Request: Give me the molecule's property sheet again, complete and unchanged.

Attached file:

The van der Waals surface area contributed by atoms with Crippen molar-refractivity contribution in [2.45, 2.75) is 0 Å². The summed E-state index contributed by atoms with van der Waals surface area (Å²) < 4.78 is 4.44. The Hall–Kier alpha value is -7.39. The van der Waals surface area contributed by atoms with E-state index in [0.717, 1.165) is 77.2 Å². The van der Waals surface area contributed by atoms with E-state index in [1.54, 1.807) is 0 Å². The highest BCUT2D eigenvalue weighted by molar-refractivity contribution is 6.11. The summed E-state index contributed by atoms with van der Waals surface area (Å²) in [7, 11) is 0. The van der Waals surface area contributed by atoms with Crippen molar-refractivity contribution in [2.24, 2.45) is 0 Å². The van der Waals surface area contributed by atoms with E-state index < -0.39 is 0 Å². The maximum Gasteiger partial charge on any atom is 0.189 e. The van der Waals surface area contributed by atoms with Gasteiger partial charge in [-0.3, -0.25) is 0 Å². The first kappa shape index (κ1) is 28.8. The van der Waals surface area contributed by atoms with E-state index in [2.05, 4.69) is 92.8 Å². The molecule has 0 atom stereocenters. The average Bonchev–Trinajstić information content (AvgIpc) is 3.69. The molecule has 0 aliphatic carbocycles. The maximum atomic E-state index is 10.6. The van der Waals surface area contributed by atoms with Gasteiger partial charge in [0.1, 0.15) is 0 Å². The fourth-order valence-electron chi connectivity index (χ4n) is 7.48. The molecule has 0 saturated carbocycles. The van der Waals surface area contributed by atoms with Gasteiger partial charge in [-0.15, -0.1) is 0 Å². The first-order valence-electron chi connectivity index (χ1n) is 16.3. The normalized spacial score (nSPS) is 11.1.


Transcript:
The van der Waals surface area contributed by atoms with Crippen molar-refractivity contribution in [2.45, 2.75) is 0 Å². The summed E-state index contributed by atoms with van der Waals surface area (Å²) < 4.78 is 4.44. The Hall–Kier alpha value is -7.39. The van der Waals surface area contributed by atoms with E-state index in [0.717, 1.165) is 77.2 Å². The van der Waals surface area contributed by atoms with E-state index in [1.54, 1.807) is 0 Å². The highest BCUT2D eigenvalue weighted by molar-refractivity contribution is 6.11. The summed E-state index contributed by atoms with van der Waals surface area (Å²) in [7, 11) is 0. The van der Waals surface area contributed by atoms with Crippen molar-refractivity contribution in [2.24, 2.45) is 0 Å². The van der Waals surface area contributed by atoms with E-state index < -0.39 is 0 Å². The maximum Gasteiger partial charge on any atom is 0.189 e. The van der Waals surface area contributed by atoms with Gasteiger partial charge in [-0.3, -0.25) is 0 Å². The first kappa shape index (κ1) is 28.8. The van der Waals surface area contributed by atoms with E-state index in [2.05, 4.69) is 92.8 Å². The molecule has 0 atom stereocenters. The average Bonchev–Trinajstić information content (AvgIpc) is 3.69. The molecule has 0 aliphatic carbocycles. The maximum atomic E-state index is 10.6. The van der Waals surface area contributed by atoms with Gasteiger partial charge in [0.1, 0.15) is 0 Å². The fourth-order valence-electron chi connectivity index (χ4n) is 7.48. The molecule has 0 saturated carbocycles. The van der Waals surface area contributed by atoms with Gasteiger partial charge in [-0.15, -0.1) is 0 Å². The first-order valence-electron chi connectivity index (χ1n) is 16.3. The normalized spacial score (nSPS) is 11.1.